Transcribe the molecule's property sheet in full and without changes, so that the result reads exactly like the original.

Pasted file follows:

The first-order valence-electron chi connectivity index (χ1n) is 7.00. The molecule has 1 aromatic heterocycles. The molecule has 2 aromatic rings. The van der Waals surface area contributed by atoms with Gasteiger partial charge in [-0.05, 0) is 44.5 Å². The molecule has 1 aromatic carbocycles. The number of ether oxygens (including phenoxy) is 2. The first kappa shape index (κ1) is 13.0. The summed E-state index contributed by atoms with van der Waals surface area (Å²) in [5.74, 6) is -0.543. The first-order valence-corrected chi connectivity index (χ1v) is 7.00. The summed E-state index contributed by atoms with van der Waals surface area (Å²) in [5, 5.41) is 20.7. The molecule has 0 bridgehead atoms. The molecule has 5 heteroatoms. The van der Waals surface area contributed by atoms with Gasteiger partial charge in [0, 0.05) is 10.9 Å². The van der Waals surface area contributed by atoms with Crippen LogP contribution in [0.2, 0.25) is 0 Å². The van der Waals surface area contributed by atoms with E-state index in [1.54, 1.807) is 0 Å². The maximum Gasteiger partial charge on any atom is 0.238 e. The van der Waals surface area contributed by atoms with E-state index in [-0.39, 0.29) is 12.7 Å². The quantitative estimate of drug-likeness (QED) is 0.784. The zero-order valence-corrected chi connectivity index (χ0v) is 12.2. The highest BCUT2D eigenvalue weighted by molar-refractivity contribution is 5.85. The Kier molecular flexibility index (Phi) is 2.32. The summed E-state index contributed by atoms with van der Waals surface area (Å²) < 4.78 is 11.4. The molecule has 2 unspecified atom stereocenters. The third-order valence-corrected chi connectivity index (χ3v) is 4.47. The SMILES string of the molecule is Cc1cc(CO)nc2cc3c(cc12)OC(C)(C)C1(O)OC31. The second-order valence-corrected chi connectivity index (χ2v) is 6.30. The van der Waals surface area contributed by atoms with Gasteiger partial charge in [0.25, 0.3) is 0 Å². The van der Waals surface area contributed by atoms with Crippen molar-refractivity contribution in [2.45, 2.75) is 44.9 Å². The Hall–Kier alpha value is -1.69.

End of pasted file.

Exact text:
The first-order valence-electron chi connectivity index (χ1n) is 7.00. The molecule has 1 aromatic heterocycles. The molecule has 2 aromatic rings. The van der Waals surface area contributed by atoms with Gasteiger partial charge in [-0.05, 0) is 44.5 Å². The molecule has 1 aromatic carbocycles. The number of ether oxygens (including phenoxy) is 2. The first kappa shape index (κ1) is 13.0. The summed E-state index contributed by atoms with van der Waals surface area (Å²) in [5.74, 6) is -0.543. The first-order valence-corrected chi connectivity index (χ1v) is 7.00. The summed E-state index contributed by atoms with van der Waals surface area (Å²) in [5, 5.41) is 20.7. The molecule has 0 bridgehead atoms. The molecule has 5 heteroatoms. The van der Waals surface area contributed by atoms with Gasteiger partial charge in [0, 0.05) is 10.9 Å². The van der Waals surface area contributed by atoms with Crippen LogP contribution in [0.2, 0.25) is 0 Å². The van der Waals surface area contributed by atoms with E-state index in [1.54, 1.807) is 0 Å². The maximum Gasteiger partial charge on any atom is 0.238 e. The van der Waals surface area contributed by atoms with E-state index in [-0.39, 0.29) is 12.7 Å². The quantitative estimate of drug-likeness (QED) is 0.784. The zero-order valence-corrected chi connectivity index (χ0v) is 12.2. The highest BCUT2D eigenvalue weighted by molar-refractivity contribution is 5.85. The Kier molecular flexibility index (Phi) is 2.32. The summed E-state index contributed by atoms with van der Waals surface area (Å²) < 4.78 is 11.4. The molecule has 2 unspecified atom stereocenters. The third-order valence-corrected chi connectivity index (χ3v) is 4.47. The SMILES string of the molecule is Cc1cc(CO)nc2cc3c(cc12)OC(C)(C)C1(O)OC31. The second-order valence-corrected chi connectivity index (χ2v) is 6.30. The van der Waals surface area contributed by atoms with Gasteiger partial charge in [0.25, 0.3) is 0 Å². The van der Waals surface area contributed by atoms with Crippen molar-refractivity contribution in [2.45, 2.75) is 44.9 Å². The Hall–Kier alpha value is -1.69.